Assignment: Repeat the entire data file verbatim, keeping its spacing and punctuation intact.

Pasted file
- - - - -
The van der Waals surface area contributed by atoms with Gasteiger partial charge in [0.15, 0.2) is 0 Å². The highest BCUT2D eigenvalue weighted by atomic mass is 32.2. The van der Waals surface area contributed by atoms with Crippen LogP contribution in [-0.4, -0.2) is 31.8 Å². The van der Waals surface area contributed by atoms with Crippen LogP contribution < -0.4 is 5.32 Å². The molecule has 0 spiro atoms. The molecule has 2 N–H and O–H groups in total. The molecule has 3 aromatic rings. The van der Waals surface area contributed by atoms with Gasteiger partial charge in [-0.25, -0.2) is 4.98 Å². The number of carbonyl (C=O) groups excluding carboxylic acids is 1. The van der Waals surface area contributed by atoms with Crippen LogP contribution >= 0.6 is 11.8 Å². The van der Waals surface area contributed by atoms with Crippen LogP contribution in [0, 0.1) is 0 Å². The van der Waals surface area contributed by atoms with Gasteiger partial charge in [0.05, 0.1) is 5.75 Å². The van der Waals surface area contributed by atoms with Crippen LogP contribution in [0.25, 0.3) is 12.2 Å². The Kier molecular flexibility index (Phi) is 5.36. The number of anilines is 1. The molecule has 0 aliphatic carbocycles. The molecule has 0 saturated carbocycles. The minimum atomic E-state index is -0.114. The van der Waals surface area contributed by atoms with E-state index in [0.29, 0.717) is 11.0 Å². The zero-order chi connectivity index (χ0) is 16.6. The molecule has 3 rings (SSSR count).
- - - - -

The van der Waals surface area contributed by atoms with Gasteiger partial charge in [0.15, 0.2) is 0 Å². The highest BCUT2D eigenvalue weighted by atomic mass is 32.2. The van der Waals surface area contributed by atoms with Crippen LogP contribution in [-0.4, -0.2) is 31.8 Å². The van der Waals surface area contributed by atoms with Crippen LogP contribution < -0.4 is 5.32 Å². The molecule has 0 spiro atoms. The molecule has 2 N–H and O–H groups in total. The molecule has 3 aromatic rings. The van der Waals surface area contributed by atoms with Gasteiger partial charge in [-0.25, -0.2) is 4.98 Å². The number of carbonyl (C=O) groups excluding carboxylic acids is 1. The van der Waals surface area contributed by atoms with Crippen LogP contribution >= 0.6 is 11.8 Å². The van der Waals surface area contributed by atoms with Crippen LogP contribution in [0, 0.1) is 0 Å². The van der Waals surface area contributed by atoms with Gasteiger partial charge in [0.05, 0.1) is 5.75 Å². The van der Waals surface area contributed by atoms with Crippen LogP contribution in [0.25, 0.3) is 12.2 Å². The Kier molecular flexibility index (Phi) is 5.36. The number of anilines is 1. The molecule has 0 aliphatic carbocycles. The molecule has 0 saturated carbocycles. The minimum atomic E-state index is -0.114. The van der Waals surface area contributed by atoms with E-state index in [0.29, 0.717) is 11.0 Å². The zero-order chi connectivity index (χ0) is 16.6. The molecule has 3 rings (SSSR count).